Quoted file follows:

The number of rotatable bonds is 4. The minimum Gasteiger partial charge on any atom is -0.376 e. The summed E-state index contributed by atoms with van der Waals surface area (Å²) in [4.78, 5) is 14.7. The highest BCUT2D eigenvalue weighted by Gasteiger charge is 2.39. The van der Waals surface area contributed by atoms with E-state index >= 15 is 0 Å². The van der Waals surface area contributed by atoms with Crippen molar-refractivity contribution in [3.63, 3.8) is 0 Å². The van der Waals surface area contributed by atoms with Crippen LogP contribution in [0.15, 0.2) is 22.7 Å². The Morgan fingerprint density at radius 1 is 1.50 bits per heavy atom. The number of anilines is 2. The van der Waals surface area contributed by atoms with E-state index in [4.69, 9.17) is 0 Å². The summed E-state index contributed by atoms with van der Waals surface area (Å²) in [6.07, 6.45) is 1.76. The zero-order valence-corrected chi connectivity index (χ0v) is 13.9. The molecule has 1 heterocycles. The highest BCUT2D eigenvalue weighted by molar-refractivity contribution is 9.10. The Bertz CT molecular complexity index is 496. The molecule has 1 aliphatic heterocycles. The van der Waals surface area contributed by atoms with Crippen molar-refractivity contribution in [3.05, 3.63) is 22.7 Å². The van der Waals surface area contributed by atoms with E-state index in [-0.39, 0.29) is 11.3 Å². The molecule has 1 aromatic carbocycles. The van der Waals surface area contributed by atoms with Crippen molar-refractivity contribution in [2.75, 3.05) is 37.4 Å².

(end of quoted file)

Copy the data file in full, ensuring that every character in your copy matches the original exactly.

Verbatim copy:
The number of rotatable bonds is 4. The minimum Gasteiger partial charge on any atom is -0.376 e. The summed E-state index contributed by atoms with van der Waals surface area (Å²) in [4.78, 5) is 14.7. The highest BCUT2D eigenvalue weighted by Gasteiger charge is 2.39. The van der Waals surface area contributed by atoms with E-state index >= 15 is 0 Å². The van der Waals surface area contributed by atoms with Crippen molar-refractivity contribution in [3.63, 3.8) is 0 Å². The van der Waals surface area contributed by atoms with Crippen LogP contribution in [0.15, 0.2) is 22.7 Å². The Morgan fingerprint density at radius 1 is 1.50 bits per heavy atom. The number of anilines is 2. The van der Waals surface area contributed by atoms with E-state index in [4.69, 9.17) is 0 Å². The summed E-state index contributed by atoms with van der Waals surface area (Å²) in [6.07, 6.45) is 1.76. The zero-order valence-corrected chi connectivity index (χ0v) is 13.9. The molecule has 1 heterocycles. The highest BCUT2D eigenvalue weighted by molar-refractivity contribution is 9.10. The Bertz CT molecular complexity index is 496. The molecule has 1 aliphatic heterocycles. The van der Waals surface area contributed by atoms with Crippen molar-refractivity contribution in [3.05, 3.63) is 22.7 Å². The van der Waals surface area contributed by atoms with E-state index in [-0.39, 0.29) is 11.3 Å². The molecule has 1 aromatic carbocycles. The van der Waals surface area contributed by atoms with Crippen molar-refractivity contribution in [2.75, 3.05) is 37.4 Å².